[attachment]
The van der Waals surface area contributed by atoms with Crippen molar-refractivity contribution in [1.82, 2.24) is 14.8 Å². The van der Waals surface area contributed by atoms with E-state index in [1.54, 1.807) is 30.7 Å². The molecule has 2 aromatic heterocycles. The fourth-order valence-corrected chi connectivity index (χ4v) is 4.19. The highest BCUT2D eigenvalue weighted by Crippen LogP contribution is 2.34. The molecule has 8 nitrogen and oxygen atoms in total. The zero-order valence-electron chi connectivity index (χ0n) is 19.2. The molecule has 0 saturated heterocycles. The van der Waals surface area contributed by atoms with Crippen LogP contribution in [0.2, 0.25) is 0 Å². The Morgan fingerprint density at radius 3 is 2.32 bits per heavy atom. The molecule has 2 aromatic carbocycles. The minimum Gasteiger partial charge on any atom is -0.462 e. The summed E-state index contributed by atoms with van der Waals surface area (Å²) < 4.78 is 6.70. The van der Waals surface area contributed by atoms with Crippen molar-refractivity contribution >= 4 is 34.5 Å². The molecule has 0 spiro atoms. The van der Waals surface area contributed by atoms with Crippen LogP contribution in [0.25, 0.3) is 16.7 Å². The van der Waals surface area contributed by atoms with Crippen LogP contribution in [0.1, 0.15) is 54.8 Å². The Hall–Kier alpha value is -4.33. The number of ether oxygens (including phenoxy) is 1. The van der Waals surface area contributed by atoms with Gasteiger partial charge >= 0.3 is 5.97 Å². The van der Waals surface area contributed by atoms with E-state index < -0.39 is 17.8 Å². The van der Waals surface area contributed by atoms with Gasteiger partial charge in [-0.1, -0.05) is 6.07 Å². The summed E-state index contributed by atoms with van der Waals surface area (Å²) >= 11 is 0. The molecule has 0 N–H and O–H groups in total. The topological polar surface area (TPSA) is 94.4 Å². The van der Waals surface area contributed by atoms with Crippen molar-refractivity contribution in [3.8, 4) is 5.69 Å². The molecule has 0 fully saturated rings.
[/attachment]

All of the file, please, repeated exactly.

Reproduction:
The van der Waals surface area contributed by atoms with Crippen molar-refractivity contribution in [1.82, 2.24) is 14.8 Å². The van der Waals surface area contributed by atoms with E-state index in [1.54, 1.807) is 30.7 Å². The molecule has 2 aromatic heterocycles. The fourth-order valence-corrected chi connectivity index (χ4v) is 4.19. The highest BCUT2D eigenvalue weighted by Crippen LogP contribution is 2.34. The molecule has 8 nitrogen and oxygen atoms in total. The zero-order valence-electron chi connectivity index (χ0n) is 19.2. The molecule has 0 saturated heterocycles. The van der Waals surface area contributed by atoms with Crippen LogP contribution in [0.2, 0.25) is 0 Å². The Morgan fingerprint density at radius 3 is 2.32 bits per heavy atom. The molecule has 2 aromatic carbocycles. The minimum Gasteiger partial charge on any atom is -0.462 e. The summed E-state index contributed by atoms with van der Waals surface area (Å²) < 4.78 is 6.70. The van der Waals surface area contributed by atoms with Crippen molar-refractivity contribution >= 4 is 34.5 Å². The molecule has 0 spiro atoms. The van der Waals surface area contributed by atoms with Crippen LogP contribution in [0.25, 0.3) is 16.7 Å². The van der Waals surface area contributed by atoms with Crippen LogP contribution in [0.1, 0.15) is 54.8 Å². The Hall–Kier alpha value is -4.33. The number of ether oxygens (including phenoxy) is 1. The van der Waals surface area contributed by atoms with Gasteiger partial charge >= 0.3 is 5.97 Å². The van der Waals surface area contributed by atoms with E-state index < -0.39 is 17.8 Å². The van der Waals surface area contributed by atoms with Gasteiger partial charge in [-0.1, -0.05) is 6.07 Å². The summed E-state index contributed by atoms with van der Waals surface area (Å²) >= 11 is 0. The molecule has 0 N–H and O–H groups in total. The topological polar surface area (TPSA) is 94.4 Å². The van der Waals surface area contributed by atoms with Crippen molar-refractivity contribution in [3.8, 4) is 5.69 Å². The molecule has 0 fully saturated rings.